Sundance London 2019: Animals Review

Sundance London 2019: Animals Review

In a week where we see the release of the year’s best comedy so far in Booksmart - a sharp, often hilarious and sincere ode to enduring friendships and growing up - it feels right that visitors to Sundance London this weekend get a first look at another tight duo at a more advanced stage of their lives. Director Sophie Hyde adapts Emma Jane Unsworth’s acclaimed novel of the same name with the author serving as screenwriter, her hedonistic story of booze, drugs and changing dynamics led by two magnetic performers in Holliday Grainger and Alia Shawkat.

Where Booksmart’s Amy and Molly were desperate to throw off the shackles to revel in some much needed fun before they depart for university, Grainger’s Irish 32-year-old Laura and Shawkat’s American soon-to-be-30 Tyler are wholeheartedly committed to doing everything possible to avoid following the expectation placed upon women by society. While not quite at Withnail and I levels of debauchery, you’d be hard pressed to find a more inebriated film this year.

Unsworth’s story was originally set in Manchester, but for the sake of this adaptation has been transplanted across the Irish Sea into Dublin. Laura and Tyler have been best buds for a decade and separating them now is damn near impossible. Of course, it helps that they live together (in a pretty cool house considering they are both low-paid baristas) and their party hard attitude remains as strong as it was when they first became friends. But you can only ward off the sands of time for so long, and if you don’t slow down, then life has a way of figuring out how to do it for you.

Laura soon finds she can’t balance a committed relationship with career-focussed pianist, Jim (Fra Fee), while maintaining the same carefree, boozy existence she has cultivated with Tyler, who is staunchly against the idea of settling down. One time party-partner in crime and older sister, Jean (Amy Molliy) announces she is pregnant and Laura is forced to confront the prospect of ‘becoming an adult’. But does the prospect of raising babies, being the dutiful wife and living in quiet suburbia (the sound of death as Tyler calls it) live up to the once lofty dreams that lay ahead of her at the start of her 20s?

Laura is also a budding writer, although it has taken her 10 years to write a notepad filled with scribbled notes that have been jotted down in between the copious amounts of liquor consumed by Tyler and herself. Which might suggest Unsworth’s story is autobiographical, but that is apparently not the case. Grainger has to carry the emotional weight of the film, which she does with the smallest of facial movements, detailing a woman in turmoil whose next life choices have to be the right ones to avoid repeating the last decade all over again. In the real world Grainger is as British as they come, but her Irish accent on display here is near faultless.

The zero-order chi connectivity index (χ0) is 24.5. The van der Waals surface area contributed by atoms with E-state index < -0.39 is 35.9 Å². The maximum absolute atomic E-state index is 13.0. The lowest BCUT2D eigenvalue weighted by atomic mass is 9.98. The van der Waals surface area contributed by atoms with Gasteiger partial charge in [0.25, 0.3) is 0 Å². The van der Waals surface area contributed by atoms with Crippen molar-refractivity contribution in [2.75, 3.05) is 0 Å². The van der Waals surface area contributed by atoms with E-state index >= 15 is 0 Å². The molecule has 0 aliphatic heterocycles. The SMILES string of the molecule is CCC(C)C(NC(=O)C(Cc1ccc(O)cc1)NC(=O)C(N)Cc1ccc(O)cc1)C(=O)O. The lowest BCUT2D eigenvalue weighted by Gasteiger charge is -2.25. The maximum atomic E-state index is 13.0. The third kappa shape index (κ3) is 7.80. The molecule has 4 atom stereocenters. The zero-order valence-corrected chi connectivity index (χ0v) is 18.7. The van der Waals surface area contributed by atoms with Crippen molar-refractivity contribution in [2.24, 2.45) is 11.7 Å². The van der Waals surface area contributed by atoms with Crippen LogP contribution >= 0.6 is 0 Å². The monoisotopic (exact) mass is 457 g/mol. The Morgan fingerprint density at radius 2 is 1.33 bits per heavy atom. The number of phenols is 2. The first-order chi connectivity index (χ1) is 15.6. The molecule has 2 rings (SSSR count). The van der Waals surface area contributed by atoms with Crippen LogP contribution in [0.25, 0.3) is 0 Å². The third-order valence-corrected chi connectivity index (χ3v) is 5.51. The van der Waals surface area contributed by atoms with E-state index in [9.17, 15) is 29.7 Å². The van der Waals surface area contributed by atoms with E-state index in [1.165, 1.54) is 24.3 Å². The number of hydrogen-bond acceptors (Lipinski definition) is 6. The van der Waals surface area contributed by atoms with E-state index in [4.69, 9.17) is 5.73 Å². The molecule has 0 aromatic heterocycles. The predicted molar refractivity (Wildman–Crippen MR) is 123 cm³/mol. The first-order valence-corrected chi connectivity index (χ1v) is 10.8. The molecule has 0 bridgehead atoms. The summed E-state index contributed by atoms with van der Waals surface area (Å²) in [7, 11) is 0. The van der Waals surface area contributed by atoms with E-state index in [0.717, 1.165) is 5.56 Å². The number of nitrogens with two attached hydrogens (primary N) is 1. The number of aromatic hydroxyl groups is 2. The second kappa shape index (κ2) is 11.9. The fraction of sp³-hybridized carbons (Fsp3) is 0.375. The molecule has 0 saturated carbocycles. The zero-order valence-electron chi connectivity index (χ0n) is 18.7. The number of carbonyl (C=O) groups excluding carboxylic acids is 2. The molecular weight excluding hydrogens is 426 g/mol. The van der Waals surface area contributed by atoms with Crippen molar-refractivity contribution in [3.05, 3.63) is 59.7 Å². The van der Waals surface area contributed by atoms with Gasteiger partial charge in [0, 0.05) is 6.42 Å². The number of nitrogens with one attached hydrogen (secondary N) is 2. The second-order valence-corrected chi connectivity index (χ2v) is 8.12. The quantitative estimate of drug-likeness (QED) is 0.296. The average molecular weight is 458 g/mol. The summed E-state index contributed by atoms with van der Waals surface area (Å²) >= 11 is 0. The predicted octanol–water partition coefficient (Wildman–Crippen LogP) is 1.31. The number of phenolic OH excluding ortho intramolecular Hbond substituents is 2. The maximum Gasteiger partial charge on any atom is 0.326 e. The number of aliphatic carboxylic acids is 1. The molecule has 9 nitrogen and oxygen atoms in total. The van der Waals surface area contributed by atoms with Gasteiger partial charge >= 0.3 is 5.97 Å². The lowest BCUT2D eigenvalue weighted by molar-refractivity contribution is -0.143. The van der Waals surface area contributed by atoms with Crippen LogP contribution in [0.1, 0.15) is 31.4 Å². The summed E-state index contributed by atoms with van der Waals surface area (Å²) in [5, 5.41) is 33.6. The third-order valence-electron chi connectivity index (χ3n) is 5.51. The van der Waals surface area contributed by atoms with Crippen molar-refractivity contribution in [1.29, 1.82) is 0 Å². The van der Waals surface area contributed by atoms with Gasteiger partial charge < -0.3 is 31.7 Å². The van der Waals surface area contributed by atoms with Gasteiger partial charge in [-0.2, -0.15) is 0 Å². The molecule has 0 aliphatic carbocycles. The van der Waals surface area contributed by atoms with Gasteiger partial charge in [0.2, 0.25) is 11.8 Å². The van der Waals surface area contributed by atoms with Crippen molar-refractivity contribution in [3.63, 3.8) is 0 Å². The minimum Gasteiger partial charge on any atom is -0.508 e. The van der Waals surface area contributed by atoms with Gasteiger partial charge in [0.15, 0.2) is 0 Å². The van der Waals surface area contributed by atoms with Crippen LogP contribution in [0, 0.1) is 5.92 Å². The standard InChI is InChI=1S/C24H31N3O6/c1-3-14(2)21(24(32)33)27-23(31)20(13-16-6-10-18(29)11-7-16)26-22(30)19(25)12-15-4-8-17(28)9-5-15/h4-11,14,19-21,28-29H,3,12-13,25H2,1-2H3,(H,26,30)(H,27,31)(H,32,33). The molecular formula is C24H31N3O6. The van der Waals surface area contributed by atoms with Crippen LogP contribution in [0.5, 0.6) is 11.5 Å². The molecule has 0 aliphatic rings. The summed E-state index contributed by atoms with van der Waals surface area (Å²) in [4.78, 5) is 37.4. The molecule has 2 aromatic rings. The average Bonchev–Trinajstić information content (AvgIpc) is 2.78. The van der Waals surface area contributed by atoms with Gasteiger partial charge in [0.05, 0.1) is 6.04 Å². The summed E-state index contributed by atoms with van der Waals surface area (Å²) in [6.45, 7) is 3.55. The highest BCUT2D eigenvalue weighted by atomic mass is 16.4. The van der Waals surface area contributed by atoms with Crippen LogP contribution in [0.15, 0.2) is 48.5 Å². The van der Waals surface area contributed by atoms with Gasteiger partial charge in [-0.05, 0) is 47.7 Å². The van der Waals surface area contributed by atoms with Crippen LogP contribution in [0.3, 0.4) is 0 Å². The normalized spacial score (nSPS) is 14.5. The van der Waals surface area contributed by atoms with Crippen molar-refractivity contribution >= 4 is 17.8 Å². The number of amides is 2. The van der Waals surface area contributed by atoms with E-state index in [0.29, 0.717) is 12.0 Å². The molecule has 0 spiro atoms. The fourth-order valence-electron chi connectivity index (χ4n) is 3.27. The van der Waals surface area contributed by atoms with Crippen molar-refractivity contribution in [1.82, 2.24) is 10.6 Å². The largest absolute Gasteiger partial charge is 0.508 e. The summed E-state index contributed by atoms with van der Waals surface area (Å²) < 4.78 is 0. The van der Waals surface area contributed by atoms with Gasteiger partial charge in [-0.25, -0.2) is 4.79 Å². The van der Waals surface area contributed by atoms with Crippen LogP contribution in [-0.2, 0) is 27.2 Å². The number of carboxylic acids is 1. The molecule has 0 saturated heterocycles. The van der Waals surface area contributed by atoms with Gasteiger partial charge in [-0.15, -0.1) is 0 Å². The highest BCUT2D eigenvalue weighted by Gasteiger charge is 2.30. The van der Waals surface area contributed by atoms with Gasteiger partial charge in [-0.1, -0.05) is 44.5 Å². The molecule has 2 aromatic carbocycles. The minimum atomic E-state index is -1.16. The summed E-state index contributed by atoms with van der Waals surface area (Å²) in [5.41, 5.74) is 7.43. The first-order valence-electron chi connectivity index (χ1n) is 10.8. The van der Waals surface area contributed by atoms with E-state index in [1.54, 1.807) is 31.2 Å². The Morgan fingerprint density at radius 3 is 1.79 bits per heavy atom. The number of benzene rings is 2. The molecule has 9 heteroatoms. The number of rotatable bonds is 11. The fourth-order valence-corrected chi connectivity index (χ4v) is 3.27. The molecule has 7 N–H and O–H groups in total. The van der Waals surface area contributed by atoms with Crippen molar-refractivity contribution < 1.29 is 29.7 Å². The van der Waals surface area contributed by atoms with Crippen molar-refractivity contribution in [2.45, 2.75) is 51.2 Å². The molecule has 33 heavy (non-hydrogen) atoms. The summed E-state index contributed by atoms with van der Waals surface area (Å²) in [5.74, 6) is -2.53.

While Laura’s perspective is given precedence, her indecisiveness about what to do next with her life can also be seen in Tyler, although to a lesser degree. Which is a shame as Shawkat’s effervescent performance (she also shone recently in Ethan Hawke’s fantastic biopic Blaze) is deserving of a little more character exploration. We never truly understand the personal issues she is trying to escape from, and although much of Shawkat’s dialogue sounds like it has been lifted directly from the novel, her sharp delivery keeps it sounding amusingly fresh and natural.

What really makes Animals tick is how believable Grainger and Shawkat make their friendship feel. It’s a layered relationship filled with good and bad memories, living life as they see fit rather than being neutered by the expectations of others. The strength of the writing and performances mean that any mention of Hyde’s direction has been reduced to little more than a footnote for this review, which is a little unfair. She finds the right balance between pathos and humour to involve us in the complications that come with any long term relationship, platonic or otherwise. Regardless of their gender, most people will see something of their current, or former, selves in Laura and Tyler - and the only thing left to decide is whether to party on or get off the ride.

Animals will play at Sundance London this weekend - visit the website to see if there are any tickets left.

Sophie Hyde's film will also be opening in UK cinemas on August 2.


Two strong performances are complemented by a good script and direction in a film that gets what growing up is about.


out of 10

Animals (2019)
Dir: Sophie Hyde | Cast: Alia Shawkat, Dermot Murphy, Fra Fee, Holliday Grainger | Writer: Emma Jane Unsworth

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